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Newer Radiation Therapy Safer, More Effective Way to Treat Mesothelioma

Though mesothelioma can be treated with conventional therapies such as radiation therapy, if is often difficult to treat as mesotheliomas don’t usually grow as single, distinct tumors. The American Cancer Society says that it can be hard to aim radiation at mesotheliomas while avoiding nearby normal tissues. However, says ACS, “new radiation therapy techniques may make this form of treatment more useful.” A number of recent studies on one “newer” form of radiation therapy support this assertion. 

New research shows that intensity-modulated radiotherapy (IMRT) may be better and safer than external beam (conformal) radiation therapy. Authors Michael D. Mills and Shiao Y. Woo wrote in the book, Intensity-Modulated Radiation Therapy, "a number of clinical studies have demonstrated superior dose distributions with IMRT compared to conventional radiation therapy. An important corollary is the reduced acute radiation toxicity as a result of normal tissue avoidance and ability to perform dose escalation. Within the past 25 years, this concept has progressed from theory to prototype delivery systems to wide and universal acceptance of IMRT as a necessary standard of good radiotherapy delivery practice.”

In a recent study, researchers evaluated twenty-four radiation therapy plannings in malignant mesothelioma patients, and compared them with dosimetric outcomes of conformal radiation therapy and IMRT. The research team discovered that IMRT was “statistically superior in target coverage and dose homogeneity.” In conclusion, the team wrote, “with a complex and large target volume of malignant pleural mesothelioma, intensity-modulated radiation therapy has the ability to deliver efficient tumoricidal radiation dose within the safe dose limits of the remaining lung tissue.” In a nutshell, IMRT was found to be more effective and less harmful.

Other reports say researchers in Texas and New York found that mesothelioma patients who had IMRT after extrapleural pneumonectomy (EPP) or pleurectomy/decortication (P/D) surgery lived longer than most people did with the disease. This is all very exciting news for the future of IMRT as a potential life-saving treatment for mesothelioma.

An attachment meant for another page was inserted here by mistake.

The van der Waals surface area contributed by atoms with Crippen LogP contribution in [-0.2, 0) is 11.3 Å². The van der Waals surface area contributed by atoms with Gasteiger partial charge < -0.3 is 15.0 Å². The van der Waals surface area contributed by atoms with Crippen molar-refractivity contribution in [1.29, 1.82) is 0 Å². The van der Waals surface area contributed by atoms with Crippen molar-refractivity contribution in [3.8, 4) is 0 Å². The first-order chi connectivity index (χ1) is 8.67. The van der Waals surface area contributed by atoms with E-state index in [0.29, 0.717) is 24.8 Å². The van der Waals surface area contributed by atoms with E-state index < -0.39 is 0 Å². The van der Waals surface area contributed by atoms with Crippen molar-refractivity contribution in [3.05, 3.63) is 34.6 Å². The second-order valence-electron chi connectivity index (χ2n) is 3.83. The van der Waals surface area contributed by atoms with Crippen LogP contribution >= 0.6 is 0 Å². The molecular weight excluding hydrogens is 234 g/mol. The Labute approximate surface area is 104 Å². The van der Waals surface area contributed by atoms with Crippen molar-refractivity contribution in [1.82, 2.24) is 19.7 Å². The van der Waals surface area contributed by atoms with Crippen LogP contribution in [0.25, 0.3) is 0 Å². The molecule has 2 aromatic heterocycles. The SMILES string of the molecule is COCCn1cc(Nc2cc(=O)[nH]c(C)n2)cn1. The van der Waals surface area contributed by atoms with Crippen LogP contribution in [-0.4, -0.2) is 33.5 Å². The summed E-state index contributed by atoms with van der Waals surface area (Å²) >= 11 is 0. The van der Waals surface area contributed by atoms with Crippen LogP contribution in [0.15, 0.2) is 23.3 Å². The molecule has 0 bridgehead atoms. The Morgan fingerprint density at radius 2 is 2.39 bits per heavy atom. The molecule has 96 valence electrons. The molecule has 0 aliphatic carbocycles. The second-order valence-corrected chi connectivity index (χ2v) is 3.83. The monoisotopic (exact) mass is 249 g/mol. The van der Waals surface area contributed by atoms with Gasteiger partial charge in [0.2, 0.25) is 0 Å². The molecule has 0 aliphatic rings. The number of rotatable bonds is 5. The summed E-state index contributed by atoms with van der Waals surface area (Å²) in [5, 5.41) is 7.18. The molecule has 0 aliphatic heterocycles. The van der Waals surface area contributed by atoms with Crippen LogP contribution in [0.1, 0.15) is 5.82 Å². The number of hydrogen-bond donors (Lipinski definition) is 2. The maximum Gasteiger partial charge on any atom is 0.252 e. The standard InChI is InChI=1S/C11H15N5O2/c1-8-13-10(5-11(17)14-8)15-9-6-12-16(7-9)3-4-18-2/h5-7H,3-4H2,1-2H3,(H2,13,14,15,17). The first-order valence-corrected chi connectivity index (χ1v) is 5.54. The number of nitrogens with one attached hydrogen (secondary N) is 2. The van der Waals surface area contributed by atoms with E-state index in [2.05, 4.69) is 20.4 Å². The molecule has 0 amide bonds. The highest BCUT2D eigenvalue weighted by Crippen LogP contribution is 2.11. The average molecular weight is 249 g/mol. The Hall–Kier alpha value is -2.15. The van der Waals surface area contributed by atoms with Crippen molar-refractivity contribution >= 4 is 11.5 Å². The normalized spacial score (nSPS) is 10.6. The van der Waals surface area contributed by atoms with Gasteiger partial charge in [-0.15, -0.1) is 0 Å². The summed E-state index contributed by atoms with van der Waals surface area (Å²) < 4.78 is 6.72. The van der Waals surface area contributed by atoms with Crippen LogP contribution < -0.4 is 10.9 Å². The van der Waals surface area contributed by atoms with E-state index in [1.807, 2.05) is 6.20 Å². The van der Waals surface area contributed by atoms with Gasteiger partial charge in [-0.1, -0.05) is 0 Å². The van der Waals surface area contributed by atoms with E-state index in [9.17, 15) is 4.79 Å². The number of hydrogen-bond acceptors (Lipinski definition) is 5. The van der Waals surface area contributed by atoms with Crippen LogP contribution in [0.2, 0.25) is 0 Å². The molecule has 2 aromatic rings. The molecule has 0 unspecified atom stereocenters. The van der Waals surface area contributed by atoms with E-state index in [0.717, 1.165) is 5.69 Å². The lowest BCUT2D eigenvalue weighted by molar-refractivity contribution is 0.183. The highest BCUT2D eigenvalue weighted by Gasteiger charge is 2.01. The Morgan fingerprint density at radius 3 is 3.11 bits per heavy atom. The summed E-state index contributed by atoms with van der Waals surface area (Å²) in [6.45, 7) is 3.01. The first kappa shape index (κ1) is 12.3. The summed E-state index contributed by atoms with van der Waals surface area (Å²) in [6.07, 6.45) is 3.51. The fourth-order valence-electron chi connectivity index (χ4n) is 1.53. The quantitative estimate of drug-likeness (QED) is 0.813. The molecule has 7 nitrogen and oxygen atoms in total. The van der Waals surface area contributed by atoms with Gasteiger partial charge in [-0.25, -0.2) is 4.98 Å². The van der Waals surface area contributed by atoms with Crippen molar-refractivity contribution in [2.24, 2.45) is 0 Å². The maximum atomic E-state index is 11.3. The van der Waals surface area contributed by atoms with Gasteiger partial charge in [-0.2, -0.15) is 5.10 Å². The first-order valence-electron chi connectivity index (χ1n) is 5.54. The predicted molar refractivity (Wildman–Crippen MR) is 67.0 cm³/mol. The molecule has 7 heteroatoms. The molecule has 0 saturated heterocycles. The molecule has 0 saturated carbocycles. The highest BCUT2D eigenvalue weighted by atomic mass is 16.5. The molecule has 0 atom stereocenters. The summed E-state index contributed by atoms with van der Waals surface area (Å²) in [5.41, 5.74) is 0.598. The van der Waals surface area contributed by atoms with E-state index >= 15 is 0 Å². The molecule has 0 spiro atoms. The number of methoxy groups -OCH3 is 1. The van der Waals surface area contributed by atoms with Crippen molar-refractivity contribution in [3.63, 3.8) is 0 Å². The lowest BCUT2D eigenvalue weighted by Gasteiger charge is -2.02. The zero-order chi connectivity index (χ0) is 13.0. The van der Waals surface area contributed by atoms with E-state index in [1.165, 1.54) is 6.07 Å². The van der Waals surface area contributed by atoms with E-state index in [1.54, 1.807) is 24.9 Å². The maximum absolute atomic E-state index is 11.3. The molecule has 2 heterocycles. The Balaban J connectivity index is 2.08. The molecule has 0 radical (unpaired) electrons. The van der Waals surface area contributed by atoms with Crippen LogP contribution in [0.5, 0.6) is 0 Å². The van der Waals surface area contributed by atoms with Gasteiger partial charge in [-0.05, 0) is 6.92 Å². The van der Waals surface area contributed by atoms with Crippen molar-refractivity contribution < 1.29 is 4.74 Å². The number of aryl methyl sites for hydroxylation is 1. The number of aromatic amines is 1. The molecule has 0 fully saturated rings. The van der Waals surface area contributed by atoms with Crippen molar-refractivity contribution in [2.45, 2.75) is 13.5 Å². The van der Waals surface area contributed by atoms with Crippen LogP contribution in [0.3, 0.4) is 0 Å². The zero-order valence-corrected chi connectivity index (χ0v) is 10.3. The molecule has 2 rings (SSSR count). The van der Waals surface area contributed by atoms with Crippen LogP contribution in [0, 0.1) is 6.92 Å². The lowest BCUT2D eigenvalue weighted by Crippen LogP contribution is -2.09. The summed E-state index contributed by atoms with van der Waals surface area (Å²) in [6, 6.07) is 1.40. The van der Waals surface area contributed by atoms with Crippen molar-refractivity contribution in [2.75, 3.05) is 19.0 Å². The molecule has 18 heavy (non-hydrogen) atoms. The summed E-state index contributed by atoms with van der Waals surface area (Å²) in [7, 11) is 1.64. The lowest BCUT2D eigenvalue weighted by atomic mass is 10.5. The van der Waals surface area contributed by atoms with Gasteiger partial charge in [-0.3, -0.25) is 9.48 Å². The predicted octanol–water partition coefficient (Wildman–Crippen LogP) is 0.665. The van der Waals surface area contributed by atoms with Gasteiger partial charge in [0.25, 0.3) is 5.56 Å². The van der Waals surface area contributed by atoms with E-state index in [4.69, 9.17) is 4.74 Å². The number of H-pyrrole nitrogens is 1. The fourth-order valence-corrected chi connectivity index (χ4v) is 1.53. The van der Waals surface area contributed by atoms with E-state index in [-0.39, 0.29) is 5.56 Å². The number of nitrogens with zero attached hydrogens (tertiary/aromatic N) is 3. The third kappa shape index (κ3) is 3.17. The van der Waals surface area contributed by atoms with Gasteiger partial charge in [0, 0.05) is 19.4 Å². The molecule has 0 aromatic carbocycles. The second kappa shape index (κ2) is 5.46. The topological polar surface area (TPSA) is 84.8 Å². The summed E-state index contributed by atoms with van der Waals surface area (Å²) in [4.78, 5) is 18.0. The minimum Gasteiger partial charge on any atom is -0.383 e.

If you have been diagnosed with mesothelioma, talk to your doctor about newer treatments such as IMRT. When combined with conventional treatments such as chemotherapy and surgery, IMRT could help you live longer.

 

Sources

"Conformal Radiation Therapy." Canadian Cancer Society. Canadian Cancer Society, 2017. Web. 7 Aug. 2017.

"Radiation Therapy for Cancer." National Cancer Institute (NCI). U.S. Department of Health and Human Services (HHS), National Institutes of Health (NIH), 2017. Web. 7 Aug. 2017.

"Radiation Therapy for Malignant Mesothelioma." American Cancer Society. American Cancer Society, Inc., 2017. Web. 7 Aug. 2017.

"Trials for Mesothelioma." Futurist Transhuman News Blog. Futurist Transhuman News Blog, 30 June 2017. Web. 7 Aug. 2017.

Ulger, Sukran, Eren Cetin, and Serap Catli. "Intensity-Modulated Radiation Therapy Improves the Target Coverage Over 3-D Planning While Meeting Lung Tolerance Doses for All Patients With Malignant Pleural Mesothelioma." Technology in Cancer Research & Treatment 16.3 (2016): 332-38. SAGE Journals. Web. 7 Aug. 2017.

Woo, Shiao Y. "History of IMRT." Intensity-Modulated Radiation Therapy. By Michael D. Mills. Japan: Springer, 2015. 3-14. Print.